A visit to Cape Coral’s Rotary Park Environmental Center includes a new opportunity to become acquainted with some of Florida’s beautiful native wildflowers. With funds from the Florida Wildflower Foundation’s Viva Florida Landscape Demonstration Garden grant program, a native wildflower garden has been planted near the park’s education center.
Butterfly orchid (Encyclia tampensis) is a slow-growing epiphyte found in mesic hammocks, hardwood swamps and mangrove forests. It is most commonly found growing on live oaks, but also occurs on bald cypress, mangroves and pond apples. Its diminutive yet showy flowers appear in late spring and summer; their honey-like fragrance attracts a variety of bees, which are the plant’s primary pollinators.
The Florida Wildflower Foundation has awarded 2017 Seedlings for Schools grants to 30 Florida schools in 16 counties. In fall 2017, each school will receive personalized growing assistance and $50 of assorted native Florida wildflowers from a Florida Association of Native Plants nursery to plant on campus.
As anyone who has started a small wildflower meadow at home probably knows, weeds can make or break successful wildflower establishment. That’s why the Florida Wildflower Foundation has joined with Lake County on a research project at PEAR Park in Tavares that will experiment with various weed control methods.
Known by many names such as Camphorweed, Stinkweed, Salt marsh fleabane, Sourbush and Cattle-tongue, Sweetscent (Pluchea odorata ) is a short-lived perennial wildflower that occurs naturally in freshwater and salt marshes, swamps and coastal hammocks throughout Florida. Its rosy pink blooms appear summer through fall. Its sweet-smelling leaves and flowers are very attractive to butterflies. Bees love this plant, too.
Many areas are very dry now, especially in Central and South Florida. When traveling in West Central Florida in mid-May, I saw very few wildflowers blooming, even in normally moist areas, many of which had dried up. The good news is that the NOAA Climate Prediction Center is forecasting that drought conditions should be alleviated by the end of August in all but east Central Florida, and even in that part of the state drought conditions should improve.
Giant ironweed (Vernonia gigantea) is a robust, perennial wildflower that is perfect for butterfly and wildflower gardens. It is a member of the Aster family, but unlike most of its cousins, its flowers have only disc florets — no ray florets are present. Flowering occurs in summer and fall, with peak blooming in July, when it attracts many pollinators, particularly butterflies.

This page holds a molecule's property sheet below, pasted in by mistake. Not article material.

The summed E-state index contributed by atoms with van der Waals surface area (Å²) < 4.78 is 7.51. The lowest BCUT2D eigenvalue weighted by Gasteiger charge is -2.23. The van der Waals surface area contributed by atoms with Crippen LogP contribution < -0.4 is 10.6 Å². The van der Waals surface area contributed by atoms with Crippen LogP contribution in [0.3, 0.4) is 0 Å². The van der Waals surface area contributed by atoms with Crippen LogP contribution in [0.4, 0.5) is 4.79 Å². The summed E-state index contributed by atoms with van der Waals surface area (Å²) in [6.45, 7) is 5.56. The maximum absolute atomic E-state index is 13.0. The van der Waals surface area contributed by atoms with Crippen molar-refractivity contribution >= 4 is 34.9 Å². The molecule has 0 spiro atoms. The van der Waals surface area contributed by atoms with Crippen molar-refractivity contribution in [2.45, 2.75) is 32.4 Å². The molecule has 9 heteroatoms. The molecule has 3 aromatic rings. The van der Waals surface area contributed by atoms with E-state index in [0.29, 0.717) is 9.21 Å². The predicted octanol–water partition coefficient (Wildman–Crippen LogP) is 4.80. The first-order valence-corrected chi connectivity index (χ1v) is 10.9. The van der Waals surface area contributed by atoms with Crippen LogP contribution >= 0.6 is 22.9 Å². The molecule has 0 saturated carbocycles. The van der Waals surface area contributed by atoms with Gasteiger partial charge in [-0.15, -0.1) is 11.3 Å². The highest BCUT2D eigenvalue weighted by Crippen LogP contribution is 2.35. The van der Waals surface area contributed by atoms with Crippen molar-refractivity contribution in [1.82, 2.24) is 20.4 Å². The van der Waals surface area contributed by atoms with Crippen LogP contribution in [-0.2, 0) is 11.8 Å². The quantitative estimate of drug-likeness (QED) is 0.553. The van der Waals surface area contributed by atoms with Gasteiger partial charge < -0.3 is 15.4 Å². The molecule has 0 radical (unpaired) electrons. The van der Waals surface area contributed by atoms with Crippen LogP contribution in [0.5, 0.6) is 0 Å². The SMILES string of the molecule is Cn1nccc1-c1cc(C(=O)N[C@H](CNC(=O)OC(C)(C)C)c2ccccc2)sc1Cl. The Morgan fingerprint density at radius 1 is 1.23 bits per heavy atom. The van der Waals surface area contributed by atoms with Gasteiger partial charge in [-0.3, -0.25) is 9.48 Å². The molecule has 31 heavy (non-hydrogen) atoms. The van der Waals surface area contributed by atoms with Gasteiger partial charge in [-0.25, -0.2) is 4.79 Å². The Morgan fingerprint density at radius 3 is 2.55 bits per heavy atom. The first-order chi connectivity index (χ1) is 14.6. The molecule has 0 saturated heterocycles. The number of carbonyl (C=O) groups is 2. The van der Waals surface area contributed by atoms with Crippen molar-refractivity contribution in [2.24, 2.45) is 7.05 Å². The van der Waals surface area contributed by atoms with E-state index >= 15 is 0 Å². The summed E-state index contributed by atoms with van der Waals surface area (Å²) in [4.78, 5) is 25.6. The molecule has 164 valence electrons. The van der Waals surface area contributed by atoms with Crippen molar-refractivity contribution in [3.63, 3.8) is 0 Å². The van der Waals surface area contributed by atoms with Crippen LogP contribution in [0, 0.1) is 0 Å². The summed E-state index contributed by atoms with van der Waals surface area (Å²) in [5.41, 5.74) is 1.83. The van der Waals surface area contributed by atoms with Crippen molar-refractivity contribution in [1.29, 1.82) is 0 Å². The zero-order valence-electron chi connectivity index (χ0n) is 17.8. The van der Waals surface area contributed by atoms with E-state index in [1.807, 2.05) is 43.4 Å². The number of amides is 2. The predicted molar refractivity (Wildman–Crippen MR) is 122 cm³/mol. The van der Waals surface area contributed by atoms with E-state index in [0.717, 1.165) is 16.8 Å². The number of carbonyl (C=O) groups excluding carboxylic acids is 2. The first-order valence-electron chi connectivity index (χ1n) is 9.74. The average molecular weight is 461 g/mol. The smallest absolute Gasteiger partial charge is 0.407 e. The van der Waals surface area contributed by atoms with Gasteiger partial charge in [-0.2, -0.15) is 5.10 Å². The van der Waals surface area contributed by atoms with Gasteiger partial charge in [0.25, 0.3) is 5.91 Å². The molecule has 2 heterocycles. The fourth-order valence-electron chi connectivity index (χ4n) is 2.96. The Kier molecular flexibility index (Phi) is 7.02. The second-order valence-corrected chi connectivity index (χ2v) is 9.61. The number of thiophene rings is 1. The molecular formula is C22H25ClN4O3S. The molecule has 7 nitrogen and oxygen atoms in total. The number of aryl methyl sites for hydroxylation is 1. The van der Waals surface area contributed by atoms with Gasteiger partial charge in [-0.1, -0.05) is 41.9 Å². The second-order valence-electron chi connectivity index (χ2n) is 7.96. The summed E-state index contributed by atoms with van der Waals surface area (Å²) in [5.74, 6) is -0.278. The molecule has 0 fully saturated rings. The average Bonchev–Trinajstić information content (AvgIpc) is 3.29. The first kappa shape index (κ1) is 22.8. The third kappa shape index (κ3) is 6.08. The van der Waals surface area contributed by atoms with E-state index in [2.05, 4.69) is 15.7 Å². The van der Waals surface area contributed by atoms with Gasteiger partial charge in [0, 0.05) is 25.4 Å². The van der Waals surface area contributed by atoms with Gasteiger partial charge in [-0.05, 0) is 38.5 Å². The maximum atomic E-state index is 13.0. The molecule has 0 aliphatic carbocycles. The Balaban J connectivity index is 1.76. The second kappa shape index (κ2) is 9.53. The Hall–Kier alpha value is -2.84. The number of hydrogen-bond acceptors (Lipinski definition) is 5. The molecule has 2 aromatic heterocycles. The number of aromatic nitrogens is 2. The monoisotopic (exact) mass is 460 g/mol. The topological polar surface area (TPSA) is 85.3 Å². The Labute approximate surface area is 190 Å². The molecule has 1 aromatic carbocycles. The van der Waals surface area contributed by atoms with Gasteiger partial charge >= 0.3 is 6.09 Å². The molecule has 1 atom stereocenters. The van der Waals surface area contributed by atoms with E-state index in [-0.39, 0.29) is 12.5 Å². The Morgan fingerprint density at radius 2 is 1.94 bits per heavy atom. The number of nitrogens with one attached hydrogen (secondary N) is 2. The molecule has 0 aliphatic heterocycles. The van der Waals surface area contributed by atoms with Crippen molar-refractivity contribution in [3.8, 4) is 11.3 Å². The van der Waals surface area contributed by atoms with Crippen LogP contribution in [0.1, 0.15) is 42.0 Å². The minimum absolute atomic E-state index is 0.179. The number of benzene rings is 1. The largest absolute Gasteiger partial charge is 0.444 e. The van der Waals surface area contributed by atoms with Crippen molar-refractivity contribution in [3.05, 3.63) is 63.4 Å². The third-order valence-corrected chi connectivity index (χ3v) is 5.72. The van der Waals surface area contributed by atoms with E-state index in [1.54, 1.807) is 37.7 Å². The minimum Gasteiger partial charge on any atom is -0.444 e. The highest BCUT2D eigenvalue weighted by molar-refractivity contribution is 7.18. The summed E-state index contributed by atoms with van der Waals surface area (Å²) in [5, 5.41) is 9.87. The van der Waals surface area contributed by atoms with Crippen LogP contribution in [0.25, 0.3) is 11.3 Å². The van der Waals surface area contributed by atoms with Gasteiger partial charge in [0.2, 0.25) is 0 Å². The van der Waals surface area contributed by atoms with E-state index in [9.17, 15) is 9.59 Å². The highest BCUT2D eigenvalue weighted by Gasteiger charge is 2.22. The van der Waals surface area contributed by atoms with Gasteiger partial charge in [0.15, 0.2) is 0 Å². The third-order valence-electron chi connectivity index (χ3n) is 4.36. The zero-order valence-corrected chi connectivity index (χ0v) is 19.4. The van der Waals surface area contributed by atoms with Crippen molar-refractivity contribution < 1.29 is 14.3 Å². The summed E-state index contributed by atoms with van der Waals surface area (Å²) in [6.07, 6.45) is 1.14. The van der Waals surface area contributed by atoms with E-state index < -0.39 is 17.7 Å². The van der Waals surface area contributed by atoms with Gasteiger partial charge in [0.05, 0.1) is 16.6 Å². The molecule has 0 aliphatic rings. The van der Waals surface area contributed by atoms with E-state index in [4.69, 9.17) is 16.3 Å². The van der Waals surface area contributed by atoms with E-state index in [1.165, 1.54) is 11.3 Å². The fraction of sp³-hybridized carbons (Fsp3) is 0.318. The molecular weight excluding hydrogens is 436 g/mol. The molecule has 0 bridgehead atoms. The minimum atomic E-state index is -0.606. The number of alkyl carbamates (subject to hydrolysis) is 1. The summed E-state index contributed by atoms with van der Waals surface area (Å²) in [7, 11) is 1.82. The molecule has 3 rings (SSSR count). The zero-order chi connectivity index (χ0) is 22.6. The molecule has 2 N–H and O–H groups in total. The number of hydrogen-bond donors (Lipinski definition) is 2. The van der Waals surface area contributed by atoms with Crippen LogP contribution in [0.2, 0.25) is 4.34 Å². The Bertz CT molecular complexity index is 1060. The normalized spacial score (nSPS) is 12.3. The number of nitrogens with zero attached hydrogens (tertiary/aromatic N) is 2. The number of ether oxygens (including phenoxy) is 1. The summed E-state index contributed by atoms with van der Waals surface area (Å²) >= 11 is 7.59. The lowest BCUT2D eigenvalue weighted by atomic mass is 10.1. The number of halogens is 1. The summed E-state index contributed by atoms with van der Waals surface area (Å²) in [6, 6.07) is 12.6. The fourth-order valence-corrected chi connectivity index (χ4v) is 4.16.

American bluehearts (Buchnera americana) is a perennial #wildflower found in pinelands, prairies and marshes, and along roadsides throughout the state. Its bright violet to almost white blooms attract bees and butterflies, and its tiny seed capsules are eaten by birds. It also has a habit of hemiparasitism.
Melittidae, or oil-collecting bees, are considered to be one of the most ancient bee families. In fact, the oldest known fossil of any bee is thought to be about 100 million years old, and contains a specimen from this family.
Fringed meadowbeauty is an herbaceous perennial wildflower with showy pink blooms. It occurs naturally in wet prairies, bogs and flatwoods, and along coastal swales. It flowers spring through summer and attracts many pollinators, especially bees.
Candyroot is an annual herbaceous wildflower found in wet to moist pine flatwoods, wet prairies and coastal swales. It typically blooms in late spring through summer, but can bloom year-round.
In a first for Florida, a project to manage naturally occurring wildflowers – versus displays that have been planted – has been recognized for its success. The Florida Federation of Garden Clubs recently gave a “Paths of Sunshine” award to Florida Department of Transportation (FDOT) District 5 for successfully protecting and nurturing a natural wildflower display along a stretch of State Road 520 in east Orange County.
Pale grasspink is a terrestrial orchid that occurs naturally in bogs and wet flatwoods, prairies and roadsides. It shares the same bloom time (spring into summer) and habitat as its cousin, tuberous grasspink, but can be distinguished by its flowers, which are smaller, paler, and have reflexed sepals.
Whitemouth dayflower (Commelina erect) is an erect ephemeral wildflower found in pinelands, coastal uplands and scrub habitats. It generally blooms in summer and fall, but is known to bloom year-round in South Florida. Blooms attract a variety of pollinators, especially bees. Seeds are eaten by birds, and the foliage is sometimes consumed by gopher tortoises. The plant is also edible to humans. The flowers can be eaten raw or candied. Leaves are best cooked (boiled or fried), but the young shoots and tips can be eaten raw.
Megachilidae (commonly referred to as leafcutter, mason, orchard or cuckoo bees) are a large family of solitary nesters with distinctive and fascinating behaviors. Many are easily recognizable and can be attracted to your yard with artificial nesting boxes.